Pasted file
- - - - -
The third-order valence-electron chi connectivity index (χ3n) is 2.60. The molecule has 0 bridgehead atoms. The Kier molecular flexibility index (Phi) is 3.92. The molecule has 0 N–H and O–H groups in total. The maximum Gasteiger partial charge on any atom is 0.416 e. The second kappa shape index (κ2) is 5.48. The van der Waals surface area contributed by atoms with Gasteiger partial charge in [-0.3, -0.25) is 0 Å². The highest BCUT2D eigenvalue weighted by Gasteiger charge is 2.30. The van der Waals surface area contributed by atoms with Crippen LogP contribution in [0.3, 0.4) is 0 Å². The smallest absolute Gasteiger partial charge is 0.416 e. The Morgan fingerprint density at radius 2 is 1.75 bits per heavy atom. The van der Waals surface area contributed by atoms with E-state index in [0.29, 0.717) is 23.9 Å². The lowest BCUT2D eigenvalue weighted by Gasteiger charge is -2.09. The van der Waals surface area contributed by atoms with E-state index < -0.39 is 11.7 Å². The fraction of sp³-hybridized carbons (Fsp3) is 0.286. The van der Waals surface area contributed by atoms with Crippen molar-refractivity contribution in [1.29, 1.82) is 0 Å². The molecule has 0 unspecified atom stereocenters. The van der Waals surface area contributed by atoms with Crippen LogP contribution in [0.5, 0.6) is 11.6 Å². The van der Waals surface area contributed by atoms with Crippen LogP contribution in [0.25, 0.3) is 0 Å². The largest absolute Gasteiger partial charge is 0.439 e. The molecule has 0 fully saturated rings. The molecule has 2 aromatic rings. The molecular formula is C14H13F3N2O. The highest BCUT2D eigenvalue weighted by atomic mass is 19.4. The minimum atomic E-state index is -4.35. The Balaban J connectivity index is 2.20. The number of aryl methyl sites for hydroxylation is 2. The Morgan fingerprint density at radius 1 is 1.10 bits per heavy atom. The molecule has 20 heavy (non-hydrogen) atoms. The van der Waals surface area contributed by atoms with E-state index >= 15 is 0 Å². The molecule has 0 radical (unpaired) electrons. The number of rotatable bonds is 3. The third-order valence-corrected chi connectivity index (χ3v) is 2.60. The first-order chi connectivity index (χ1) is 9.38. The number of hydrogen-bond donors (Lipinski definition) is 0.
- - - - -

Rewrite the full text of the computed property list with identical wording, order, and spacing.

The third-order valence-electron chi connectivity index (χ3n) is 2.60. The molecule has 0 bridgehead atoms. The Kier molecular flexibility index (Phi) is 3.92. The molecule has 0 N–H and O–H groups in total. The maximum Gasteiger partial charge on any atom is 0.416 e. The second kappa shape index (κ2) is 5.48. The van der Waals surface area contributed by atoms with Gasteiger partial charge in [-0.3, -0.25) is 0 Å². The highest BCUT2D eigenvalue weighted by Gasteiger charge is 2.30. The van der Waals surface area contributed by atoms with Crippen LogP contribution in [0.3, 0.4) is 0 Å². The smallest absolute Gasteiger partial charge is 0.416 e. The Morgan fingerprint density at radius 2 is 1.75 bits per heavy atom. The van der Waals surface area contributed by atoms with E-state index in [0.29, 0.717) is 23.9 Å². The lowest BCUT2D eigenvalue weighted by Gasteiger charge is -2.09. The van der Waals surface area contributed by atoms with E-state index < -0.39 is 11.7 Å². The fraction of sp³-hybridized carbons (Fsp3) is 0.286. The van der Waals surface area contributed by atoms with Crippen molar-refractivity contribution in [1.29, 1.82) is 0 Å². The molecule has 0 unspecified atom stereocenters. The van der Waals surface area contributed by atoms with Crippen LogP contribution in [0.5, 0.6) is 11.6 Å². The van der Waals surface area contributed by atoms with Crippen LogP contribution in [0.25, 0.3) is 0 Å². The largest absolute Gasteiger partial charge is 0.439 e. The molecule has 0 fully saturated rings. The molecule has 2 aromatic rings. The molecular formula is C14H13F3N2O. The highest BCUT2D eigenvalue weighted by atomic mass is 19.4. The minimum atomic E-state index is -4.35. The Balaban J connectivity index is 2.20. The number of aryl methyl sites for hydroxylation is 2. The Morgan fingerprint density at radius 1 is 1.10 bits per heavy atom. The molecule has 20 heavy (non-hydrogen) atoms. The van der Waals surface area contributed by atoms with E-state index >= 15 is 0 Å². The molecule has 0 radical (unpaired) electrons. The number of rotatable bonds is 3. The third-order valence-corrected chi connectivity index (χ3v) is 2.60. The first-order chi connectivity index (χ1) is 9.38. The number of hydrogen-bond donors (Lipinski definition) is 0.